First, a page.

Republican presidential nominee Donald Trump filed a lawsuit Tuesday in Clark County, Nevada over an early-polling place that allegedly remained open two hours past its stated closing time on Friday. The campaign claims that people should not have been allowed to vote after the location closed on the final night of early voting, but, as in many states, people who were already in line after the polls closed were allowed in to fill out their ballots. His campaign takes reported issue with others who were allowed to vote despite the fact that they were not in line when the location closed. Trump and Nevada GOP chairman Michael McDonald called the location, which was in a 30-percent Hispanic neighborhood in Las Vegas, was kept open improperly. Trump said it was evidence of a "rigged system." A spokesman for the county, Dan Kulin, told NBC News that the location acted properly and that under Nevada law, everyone who was in line at the time the poll was scheduled to close—7 p.m. local time—was entitled to cast their ballot. The last vote was cast just before 10 p.m. local time. "Nothing happened that wasn't supposed to happen," Kulin said. "Voters who were in line by the scheduled closing time were allowed to vote."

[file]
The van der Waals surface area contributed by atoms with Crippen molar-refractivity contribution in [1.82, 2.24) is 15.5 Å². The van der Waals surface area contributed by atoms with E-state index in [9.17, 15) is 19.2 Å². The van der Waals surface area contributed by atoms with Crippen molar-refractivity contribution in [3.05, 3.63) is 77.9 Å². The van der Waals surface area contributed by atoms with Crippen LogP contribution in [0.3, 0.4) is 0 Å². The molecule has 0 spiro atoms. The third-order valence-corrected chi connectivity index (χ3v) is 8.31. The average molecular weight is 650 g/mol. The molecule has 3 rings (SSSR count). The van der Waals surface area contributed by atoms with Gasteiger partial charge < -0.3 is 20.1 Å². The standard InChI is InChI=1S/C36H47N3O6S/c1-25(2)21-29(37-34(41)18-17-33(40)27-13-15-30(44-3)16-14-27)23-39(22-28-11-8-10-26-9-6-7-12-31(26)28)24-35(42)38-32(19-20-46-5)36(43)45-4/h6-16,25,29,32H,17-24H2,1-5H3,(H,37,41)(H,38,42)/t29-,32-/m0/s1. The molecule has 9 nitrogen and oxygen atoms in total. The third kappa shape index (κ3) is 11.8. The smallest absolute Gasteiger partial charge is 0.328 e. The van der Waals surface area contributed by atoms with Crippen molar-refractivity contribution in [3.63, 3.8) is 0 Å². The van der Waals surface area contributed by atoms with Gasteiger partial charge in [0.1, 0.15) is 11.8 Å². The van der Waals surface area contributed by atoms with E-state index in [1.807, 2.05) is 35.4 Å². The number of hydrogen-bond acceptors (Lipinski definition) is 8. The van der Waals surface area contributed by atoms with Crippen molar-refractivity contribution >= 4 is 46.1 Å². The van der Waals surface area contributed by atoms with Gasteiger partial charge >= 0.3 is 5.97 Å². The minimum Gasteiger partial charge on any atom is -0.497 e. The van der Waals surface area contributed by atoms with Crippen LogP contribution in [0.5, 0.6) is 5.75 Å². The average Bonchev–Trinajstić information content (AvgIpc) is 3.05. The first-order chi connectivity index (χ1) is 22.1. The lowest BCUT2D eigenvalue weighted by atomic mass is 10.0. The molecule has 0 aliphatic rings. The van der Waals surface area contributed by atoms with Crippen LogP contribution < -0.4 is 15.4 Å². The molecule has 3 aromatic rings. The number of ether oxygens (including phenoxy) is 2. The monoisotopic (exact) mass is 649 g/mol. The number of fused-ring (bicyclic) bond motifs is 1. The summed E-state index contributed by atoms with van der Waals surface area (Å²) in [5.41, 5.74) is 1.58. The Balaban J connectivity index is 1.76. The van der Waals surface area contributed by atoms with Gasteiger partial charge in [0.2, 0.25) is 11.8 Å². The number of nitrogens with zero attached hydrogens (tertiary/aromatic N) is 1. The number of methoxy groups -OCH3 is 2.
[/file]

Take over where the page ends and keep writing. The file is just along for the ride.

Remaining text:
The Trump campaign asked for all voting machines and ballots involved in the disagreement to be set aside instead of counted. During an 11 a.m. hearing, Clark County judge Gloria Sturman tore into Trump’s lawyers and then threw out the challenge. “Are [the votes] not to be counted?” she asked. “What are you saying? Why are we here? You want to preserve the poll data? That is offensive to me. Why don’t we wait to see if the secretary of state wants to do this?” She added, “I'm not going to expose people doing their civic duty helping their fellow citizens vote, that they are taking their personal time to preserve… to public attention, ridicule, and harassment.”